28
Aug 19

they laugh a lot (behind the clean door)

Hidden Landscapes1 comment • 244 views

[This post originally went up at my PATREON: subscribers get to read posts and hear podcasts early — and help offset costs and time and help me do more of this kind of thing. Please share widely and encourage participation in the comments!]

Reviewing “Clean –– One woman’s story of addiction, recovery and the removal of stubborn stains”, by Michele Kirsch (Short Books, ISBN 978-78072-381-5)

Several years back I was grousing to a pal about a new book by a clever and successful mutual acquaintance, a history that encroaches on territory I had one day hoped to stake out (but of course I have done nothing about this, since my pop timing is always terrible). My gripe is this: music writers endlessly re-interview the wrong people — or more precisely, never enough of the right people. Revisit the original moves and shakers and they mainly double down on what went over well the first the time, especially conceptually. Which is the way a moment of open possibility get congealed back into cliché. “If you want to know what a radical scene’s actually about,” I airily declared to my chum, “you should talk to the club’s hat-check girl.”

(The book in question did extremely well critically and commercially –– presumably because its targeted readers knew better than me what they wanted to read about this particular radical scene… )

Anyway, what’s valuable and lovely about Michele Kirsch’s Clean, I think, is how little attention it pays to the various movers and shakers she’s encountered, as a music writer in the 80s and after –– and how quite early on it turns out she WAS a hat-check girl, at a happening Boston punk club. As well as working in shops, on a switchboard, as a supply teacher, and latterly (per one meaning of the title) cleaning the flats and houses of exactly the kinds of comfortably successful people that pop stars and music writers mostly aspire to be (and now and then succeed). They stay largely off-stage as Michele tackles the grime in their very varied bathrooms, as anonymised sketches punctuating the narrative.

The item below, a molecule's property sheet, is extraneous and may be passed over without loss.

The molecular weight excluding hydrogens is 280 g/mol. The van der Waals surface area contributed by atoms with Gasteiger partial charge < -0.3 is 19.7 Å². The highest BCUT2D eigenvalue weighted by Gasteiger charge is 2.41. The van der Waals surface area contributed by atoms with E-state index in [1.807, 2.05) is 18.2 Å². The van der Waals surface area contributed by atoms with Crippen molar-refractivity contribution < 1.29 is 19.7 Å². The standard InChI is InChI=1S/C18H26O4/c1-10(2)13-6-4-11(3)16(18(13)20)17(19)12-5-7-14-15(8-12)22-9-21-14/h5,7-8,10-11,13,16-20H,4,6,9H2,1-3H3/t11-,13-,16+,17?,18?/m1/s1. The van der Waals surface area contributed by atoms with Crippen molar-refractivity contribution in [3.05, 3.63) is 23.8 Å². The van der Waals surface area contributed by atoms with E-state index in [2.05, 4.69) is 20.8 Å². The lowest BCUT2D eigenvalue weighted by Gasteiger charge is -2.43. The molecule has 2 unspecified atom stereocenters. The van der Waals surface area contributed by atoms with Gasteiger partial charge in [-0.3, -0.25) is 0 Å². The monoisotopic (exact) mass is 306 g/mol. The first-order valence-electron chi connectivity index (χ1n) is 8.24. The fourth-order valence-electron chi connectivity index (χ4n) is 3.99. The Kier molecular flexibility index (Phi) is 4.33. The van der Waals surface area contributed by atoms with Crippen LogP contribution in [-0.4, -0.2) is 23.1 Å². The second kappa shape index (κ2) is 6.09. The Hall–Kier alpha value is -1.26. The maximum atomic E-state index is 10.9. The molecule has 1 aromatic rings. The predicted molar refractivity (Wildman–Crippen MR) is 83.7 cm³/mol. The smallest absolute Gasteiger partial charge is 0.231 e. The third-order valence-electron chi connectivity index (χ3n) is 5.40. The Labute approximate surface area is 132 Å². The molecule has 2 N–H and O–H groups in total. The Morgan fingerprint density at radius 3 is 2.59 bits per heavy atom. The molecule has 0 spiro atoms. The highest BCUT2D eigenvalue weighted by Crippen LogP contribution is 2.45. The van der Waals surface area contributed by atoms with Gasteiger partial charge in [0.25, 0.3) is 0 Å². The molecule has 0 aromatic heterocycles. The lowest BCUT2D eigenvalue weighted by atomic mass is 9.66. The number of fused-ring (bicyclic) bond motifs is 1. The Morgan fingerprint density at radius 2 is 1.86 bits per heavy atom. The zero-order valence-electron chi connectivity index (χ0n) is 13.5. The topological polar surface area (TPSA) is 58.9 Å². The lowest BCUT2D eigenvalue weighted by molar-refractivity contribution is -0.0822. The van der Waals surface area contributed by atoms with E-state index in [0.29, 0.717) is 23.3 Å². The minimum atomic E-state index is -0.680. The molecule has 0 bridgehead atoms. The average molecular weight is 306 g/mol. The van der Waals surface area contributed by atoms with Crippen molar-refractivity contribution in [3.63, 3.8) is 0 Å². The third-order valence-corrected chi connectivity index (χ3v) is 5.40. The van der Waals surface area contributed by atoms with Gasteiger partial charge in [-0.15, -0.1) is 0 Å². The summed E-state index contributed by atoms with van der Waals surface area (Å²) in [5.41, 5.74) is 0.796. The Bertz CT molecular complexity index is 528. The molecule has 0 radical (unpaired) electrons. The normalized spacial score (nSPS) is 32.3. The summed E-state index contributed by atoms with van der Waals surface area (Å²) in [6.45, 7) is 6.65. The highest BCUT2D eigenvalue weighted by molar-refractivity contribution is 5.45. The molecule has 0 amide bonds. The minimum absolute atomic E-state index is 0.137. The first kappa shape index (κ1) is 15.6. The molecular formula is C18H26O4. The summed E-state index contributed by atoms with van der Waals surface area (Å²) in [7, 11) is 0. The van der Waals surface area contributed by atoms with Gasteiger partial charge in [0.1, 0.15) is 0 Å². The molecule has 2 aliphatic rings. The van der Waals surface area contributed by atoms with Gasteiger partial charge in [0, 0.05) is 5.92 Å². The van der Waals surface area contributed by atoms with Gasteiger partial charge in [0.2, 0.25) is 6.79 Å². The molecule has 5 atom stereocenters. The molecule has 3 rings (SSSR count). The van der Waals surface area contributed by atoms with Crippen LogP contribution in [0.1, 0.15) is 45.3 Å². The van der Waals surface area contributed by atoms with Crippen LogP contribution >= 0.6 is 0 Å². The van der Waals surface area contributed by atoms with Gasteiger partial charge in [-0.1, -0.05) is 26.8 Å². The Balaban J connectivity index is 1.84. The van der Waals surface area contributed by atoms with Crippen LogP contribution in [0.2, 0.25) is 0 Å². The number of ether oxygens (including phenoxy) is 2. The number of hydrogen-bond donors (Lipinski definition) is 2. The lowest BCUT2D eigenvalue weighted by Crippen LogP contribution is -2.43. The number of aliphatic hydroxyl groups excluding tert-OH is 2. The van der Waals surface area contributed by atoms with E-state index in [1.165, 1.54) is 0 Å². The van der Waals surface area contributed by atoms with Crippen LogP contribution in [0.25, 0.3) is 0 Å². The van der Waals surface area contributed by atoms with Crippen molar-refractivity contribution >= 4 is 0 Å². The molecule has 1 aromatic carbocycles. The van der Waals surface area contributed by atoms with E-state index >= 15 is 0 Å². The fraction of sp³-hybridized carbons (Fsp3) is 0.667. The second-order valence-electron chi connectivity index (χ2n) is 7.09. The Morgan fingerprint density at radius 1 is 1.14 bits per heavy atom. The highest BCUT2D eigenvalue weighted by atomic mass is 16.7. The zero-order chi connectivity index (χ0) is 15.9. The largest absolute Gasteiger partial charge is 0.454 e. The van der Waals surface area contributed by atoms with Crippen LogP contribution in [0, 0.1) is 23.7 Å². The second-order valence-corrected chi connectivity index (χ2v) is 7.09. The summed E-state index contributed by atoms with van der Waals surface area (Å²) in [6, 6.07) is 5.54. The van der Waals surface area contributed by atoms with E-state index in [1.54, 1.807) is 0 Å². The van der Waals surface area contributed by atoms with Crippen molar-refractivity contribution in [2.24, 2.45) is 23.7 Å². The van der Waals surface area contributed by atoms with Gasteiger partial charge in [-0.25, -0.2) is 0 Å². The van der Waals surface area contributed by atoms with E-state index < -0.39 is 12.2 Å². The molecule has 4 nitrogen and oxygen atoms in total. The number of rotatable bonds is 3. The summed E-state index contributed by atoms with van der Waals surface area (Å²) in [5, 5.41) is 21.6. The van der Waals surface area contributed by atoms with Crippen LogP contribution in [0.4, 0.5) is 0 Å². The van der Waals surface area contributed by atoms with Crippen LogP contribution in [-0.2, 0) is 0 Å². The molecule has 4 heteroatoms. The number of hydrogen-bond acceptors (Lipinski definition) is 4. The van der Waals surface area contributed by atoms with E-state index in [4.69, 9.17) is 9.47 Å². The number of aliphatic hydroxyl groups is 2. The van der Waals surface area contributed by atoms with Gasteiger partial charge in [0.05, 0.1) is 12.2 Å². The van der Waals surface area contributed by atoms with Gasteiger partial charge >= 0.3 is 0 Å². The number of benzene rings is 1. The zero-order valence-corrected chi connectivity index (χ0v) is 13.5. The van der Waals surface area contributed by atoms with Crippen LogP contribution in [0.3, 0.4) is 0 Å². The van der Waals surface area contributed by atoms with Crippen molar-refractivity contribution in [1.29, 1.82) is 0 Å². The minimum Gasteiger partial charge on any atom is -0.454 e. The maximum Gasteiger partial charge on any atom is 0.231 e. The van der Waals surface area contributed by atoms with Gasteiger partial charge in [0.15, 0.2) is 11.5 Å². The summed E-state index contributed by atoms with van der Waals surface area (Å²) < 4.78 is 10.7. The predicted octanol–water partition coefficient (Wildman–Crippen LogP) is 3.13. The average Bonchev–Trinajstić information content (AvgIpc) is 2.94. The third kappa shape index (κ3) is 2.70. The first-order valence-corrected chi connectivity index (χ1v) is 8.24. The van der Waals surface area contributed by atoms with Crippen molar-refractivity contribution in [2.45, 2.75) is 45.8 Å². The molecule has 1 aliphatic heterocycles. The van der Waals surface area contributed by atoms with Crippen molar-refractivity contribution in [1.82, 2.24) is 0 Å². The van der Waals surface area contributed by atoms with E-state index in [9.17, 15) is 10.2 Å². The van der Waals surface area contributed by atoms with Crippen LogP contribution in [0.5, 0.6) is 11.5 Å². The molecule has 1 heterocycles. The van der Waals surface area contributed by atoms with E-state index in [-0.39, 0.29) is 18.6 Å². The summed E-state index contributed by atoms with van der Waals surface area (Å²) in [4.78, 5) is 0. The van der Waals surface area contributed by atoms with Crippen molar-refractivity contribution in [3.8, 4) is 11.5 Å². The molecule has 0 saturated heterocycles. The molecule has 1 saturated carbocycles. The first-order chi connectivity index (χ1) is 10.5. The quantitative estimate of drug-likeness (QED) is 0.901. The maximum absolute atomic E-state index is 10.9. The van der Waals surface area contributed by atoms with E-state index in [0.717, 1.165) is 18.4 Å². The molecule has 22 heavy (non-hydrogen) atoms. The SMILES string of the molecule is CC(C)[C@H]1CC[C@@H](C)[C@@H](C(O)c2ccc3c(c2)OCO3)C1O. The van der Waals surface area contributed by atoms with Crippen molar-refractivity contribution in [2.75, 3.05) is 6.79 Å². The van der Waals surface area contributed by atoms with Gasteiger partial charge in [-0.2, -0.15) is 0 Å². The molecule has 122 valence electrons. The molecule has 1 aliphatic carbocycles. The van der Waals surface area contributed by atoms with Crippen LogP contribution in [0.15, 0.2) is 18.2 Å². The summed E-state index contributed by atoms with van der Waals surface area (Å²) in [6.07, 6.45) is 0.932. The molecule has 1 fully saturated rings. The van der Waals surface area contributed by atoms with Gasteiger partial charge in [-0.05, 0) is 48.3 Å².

Which is instead an unsettling tale, deceptively wittily told, of unremitting anxiety since childhood, of grief as an unreliable lodestar, of industrial quantities of prescription Valium sometimes amplified by alcohol and other drugs –– and how (per another meaning of the title) you should quit all this, if you can. Since I first knew her 30-odd years ago, Michele has been a writer from her core to her fingertips –– and yet as an autobiography it’s not really about this at all. It begins with her childhood and youth, but says nothing of what she was reading then, or when she first picked up a pen, always pushing back into messier spaces, the ones often kept tidied away behind the pleasant nods to inspiration and aspiration. Around the time of the London Olympics, her decades as an addict had finally pulled both her chosen profession and a pleasant family domesticity out of her reach –– and the book’s framework is her learning to make a minimally liveable living as a cleaner.